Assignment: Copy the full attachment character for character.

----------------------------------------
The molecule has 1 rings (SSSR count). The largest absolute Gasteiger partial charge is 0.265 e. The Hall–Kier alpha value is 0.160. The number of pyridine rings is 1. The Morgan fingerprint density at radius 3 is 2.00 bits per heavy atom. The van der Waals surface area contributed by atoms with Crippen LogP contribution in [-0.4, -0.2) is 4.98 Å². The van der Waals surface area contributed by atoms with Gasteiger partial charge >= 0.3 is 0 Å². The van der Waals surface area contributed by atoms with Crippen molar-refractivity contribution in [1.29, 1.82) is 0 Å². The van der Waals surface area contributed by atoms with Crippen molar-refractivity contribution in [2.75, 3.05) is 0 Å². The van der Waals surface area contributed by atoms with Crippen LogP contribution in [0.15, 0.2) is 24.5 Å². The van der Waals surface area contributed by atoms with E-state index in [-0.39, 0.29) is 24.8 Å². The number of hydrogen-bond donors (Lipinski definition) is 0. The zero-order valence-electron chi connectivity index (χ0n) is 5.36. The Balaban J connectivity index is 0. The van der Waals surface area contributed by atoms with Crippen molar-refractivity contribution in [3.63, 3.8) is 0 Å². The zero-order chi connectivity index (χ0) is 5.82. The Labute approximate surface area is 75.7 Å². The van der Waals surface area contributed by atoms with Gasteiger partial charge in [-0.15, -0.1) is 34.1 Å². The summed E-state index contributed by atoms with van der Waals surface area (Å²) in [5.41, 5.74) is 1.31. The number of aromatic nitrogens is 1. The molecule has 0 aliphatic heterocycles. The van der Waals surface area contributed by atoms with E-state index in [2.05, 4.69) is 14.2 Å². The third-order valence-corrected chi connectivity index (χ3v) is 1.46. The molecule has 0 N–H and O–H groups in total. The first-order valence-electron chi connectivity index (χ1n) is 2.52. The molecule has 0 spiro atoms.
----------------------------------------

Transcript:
The molecule has 1 rings (SSSR count). The largest absolute Gasteiger partial charge is 0.265 e. The Hall–Kier alpha value is 0.160. The number of pyridine rings is 1. The Morgan fingerprint density at radius 3 is 2.00 bits per heavy atom. The van der Waals surface area contributed by atoms with Crippen LogP contribution in [-0.4, -0.2) is 4.98 Å². The van der Waals surface area contributed by atoms with Gasteiger partial charge >= 0.3 is 0 Å². The van der Waals surface area contributed by atoms with Crippen molar-refractivity contribution in [1.29, 1.82) is 0 Å². The van der Waals surface area contributed by atoms with Crippen molar-refractivity contribution in [2.75, 3.05) is 0 Å². The van der Waals surface area contributed by atoms with Crippen LogP contribution in [0.15, 0.2) is 24.5 Å². The van der Waals surface area contributed by atoms with E-state index in [-0.39, 0.29) is 24.8 Å². The number of hydrogen-bond donors (Lipinski definition) is 0. The zero-order valence-electron chi connectivity index (χ0n) is 5.36. The Balaban J connectivity index is 0. The van der Waals surface area contributed by atoms with Crippen molar-refractivity contribution in [3.63, 3.8) is 0 Å². The zero-order chi connectivity index (χ0) is 5.82. The Labute approximate surface area is 75.7 Å². The van der Waals surface area contributed by atoms with Gasteiger partial charge in [-0.15, -0.1) is 34.1 Å². The summed E-state index contributed by atoms with van der Waals surface area (Å²) in [5.41, 5.74) is 1.31. The number of aromatic nitrogens is 1. The molecule has 0 aliphatic heterocycles. The van der Waals surface area contributed by atoms with E-state index in [2.05, 4.69) is 14.2 Å². The third-order valence-corrected chi connectivity index (χ3v) is 1.46. The molecule has 0 N–H and O–H groups in total. The first-order valence-electron chi connectivity index (χ1n) is 2.52. The molecule has 0 spiro atoms.